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I don't think I'd do this without a lawyer.
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Call medicaid, explain your situation and see what they say. Good luck.
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Please contact an elder care attorney, before contacting medicaid.

You likely signed forms that declared a lack of assets that made your husband eligible for medicaid.

However, Medicaid has a legal "lookback" period, Therefore, if you hid money or lied about anything within that time frame it could be considered medicaid fraud.  This is a crime, with a prison sentence or steep fines.

You might have done this inadvertently.

Still, ignorance of the law is not an excuse and will not protect you. That is why you need to talk to an attorney.

I am pretty sure medicaid can not take a legal spouses home, while they are alive and living in it, or even if they go to a hospital and are intending to move back to the home.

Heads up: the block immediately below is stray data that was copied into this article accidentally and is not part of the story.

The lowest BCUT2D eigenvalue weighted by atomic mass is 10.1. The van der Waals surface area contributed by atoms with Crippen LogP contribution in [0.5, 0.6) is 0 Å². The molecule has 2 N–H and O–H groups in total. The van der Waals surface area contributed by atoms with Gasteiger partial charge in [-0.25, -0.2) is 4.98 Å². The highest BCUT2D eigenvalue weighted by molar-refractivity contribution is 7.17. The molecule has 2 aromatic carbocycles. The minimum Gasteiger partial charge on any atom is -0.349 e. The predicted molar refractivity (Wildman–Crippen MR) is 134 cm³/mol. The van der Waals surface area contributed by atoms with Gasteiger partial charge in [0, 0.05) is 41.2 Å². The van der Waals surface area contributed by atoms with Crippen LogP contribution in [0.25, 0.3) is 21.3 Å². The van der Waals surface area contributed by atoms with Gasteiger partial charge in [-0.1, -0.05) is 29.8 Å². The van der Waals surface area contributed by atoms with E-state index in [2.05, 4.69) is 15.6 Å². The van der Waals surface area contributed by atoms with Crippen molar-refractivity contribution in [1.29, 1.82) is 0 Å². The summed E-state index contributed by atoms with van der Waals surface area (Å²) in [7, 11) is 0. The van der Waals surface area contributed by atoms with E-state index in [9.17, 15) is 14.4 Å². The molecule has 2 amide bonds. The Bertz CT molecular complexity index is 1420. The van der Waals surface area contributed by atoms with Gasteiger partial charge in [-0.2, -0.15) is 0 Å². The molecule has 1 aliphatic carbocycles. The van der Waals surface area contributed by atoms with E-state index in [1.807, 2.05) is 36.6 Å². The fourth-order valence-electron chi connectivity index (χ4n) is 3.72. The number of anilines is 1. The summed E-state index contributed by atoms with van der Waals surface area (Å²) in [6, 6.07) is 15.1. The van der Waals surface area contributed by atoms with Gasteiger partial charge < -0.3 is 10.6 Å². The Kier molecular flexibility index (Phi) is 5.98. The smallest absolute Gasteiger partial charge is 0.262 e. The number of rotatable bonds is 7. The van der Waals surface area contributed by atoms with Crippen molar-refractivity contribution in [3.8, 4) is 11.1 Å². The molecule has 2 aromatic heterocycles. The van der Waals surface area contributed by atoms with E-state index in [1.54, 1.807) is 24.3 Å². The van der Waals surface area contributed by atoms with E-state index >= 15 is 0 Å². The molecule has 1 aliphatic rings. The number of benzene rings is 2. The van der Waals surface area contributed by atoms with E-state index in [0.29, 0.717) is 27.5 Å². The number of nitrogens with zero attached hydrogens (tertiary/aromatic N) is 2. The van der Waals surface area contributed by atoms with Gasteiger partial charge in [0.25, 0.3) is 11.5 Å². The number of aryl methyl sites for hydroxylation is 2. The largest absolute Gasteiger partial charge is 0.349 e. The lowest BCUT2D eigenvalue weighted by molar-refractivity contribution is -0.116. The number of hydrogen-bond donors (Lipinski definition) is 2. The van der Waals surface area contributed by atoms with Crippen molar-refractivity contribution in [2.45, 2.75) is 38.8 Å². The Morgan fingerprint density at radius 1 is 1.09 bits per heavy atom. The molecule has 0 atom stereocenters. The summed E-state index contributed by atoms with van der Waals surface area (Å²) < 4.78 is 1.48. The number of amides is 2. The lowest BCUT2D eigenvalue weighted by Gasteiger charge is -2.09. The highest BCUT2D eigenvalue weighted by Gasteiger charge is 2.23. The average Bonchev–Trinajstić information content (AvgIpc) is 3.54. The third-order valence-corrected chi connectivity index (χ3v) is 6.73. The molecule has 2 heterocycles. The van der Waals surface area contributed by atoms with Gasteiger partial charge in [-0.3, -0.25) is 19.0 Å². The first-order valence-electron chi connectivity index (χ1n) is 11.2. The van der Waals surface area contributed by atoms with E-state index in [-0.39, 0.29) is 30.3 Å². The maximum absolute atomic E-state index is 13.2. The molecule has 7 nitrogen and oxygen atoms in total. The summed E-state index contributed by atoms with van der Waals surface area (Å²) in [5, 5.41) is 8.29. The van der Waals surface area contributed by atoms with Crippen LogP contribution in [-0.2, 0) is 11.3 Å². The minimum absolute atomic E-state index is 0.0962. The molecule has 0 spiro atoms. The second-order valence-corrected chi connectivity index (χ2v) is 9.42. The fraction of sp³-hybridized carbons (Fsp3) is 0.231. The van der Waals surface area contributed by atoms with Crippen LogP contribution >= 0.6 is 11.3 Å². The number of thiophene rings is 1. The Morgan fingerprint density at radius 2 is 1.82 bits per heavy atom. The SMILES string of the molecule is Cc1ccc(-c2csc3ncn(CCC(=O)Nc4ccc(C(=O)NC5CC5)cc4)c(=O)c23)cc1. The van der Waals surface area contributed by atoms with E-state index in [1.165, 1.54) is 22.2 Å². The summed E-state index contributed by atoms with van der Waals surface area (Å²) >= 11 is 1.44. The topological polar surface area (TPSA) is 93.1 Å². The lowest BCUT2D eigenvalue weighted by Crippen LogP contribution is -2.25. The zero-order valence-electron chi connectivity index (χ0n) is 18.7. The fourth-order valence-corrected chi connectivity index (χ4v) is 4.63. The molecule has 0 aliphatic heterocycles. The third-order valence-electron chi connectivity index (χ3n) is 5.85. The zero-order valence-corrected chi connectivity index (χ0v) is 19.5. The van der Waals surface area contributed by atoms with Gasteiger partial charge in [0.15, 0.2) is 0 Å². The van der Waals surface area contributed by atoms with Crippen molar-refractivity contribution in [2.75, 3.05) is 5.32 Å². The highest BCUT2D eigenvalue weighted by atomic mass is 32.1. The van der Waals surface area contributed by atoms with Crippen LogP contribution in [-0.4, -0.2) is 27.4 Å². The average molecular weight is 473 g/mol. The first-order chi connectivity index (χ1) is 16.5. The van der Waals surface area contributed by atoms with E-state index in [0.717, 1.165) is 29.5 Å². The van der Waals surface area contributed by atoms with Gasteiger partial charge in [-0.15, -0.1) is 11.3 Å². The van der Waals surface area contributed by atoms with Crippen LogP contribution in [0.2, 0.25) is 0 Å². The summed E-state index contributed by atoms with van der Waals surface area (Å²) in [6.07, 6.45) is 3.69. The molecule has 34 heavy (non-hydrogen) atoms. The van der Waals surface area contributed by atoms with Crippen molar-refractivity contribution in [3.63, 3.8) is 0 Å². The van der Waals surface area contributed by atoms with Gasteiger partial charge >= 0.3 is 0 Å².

Medicaid will likely put a lien on the house and when a legal spouse dies, than they can take it.
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This is part of what it says on that website:
Statutory Exemptions to Estate Recovery

MDHHS will defer recovery if any of the following individuals is living:

1. A Medicaid beneficiary's spouse.

2. A Medicaid beneficiary's child who is less than 21 years old.

3. A Medicaid beneficiary's child who is blind or permanently disabled.

Also, MDHHS will defer recovery while one of the following is living in the home:

1. A survivor who lived in the home and provided care that allowed the Medicaid recipient to remain in their home for at least two years immediately prior to the Medicaid recipient's admission into a medical facility.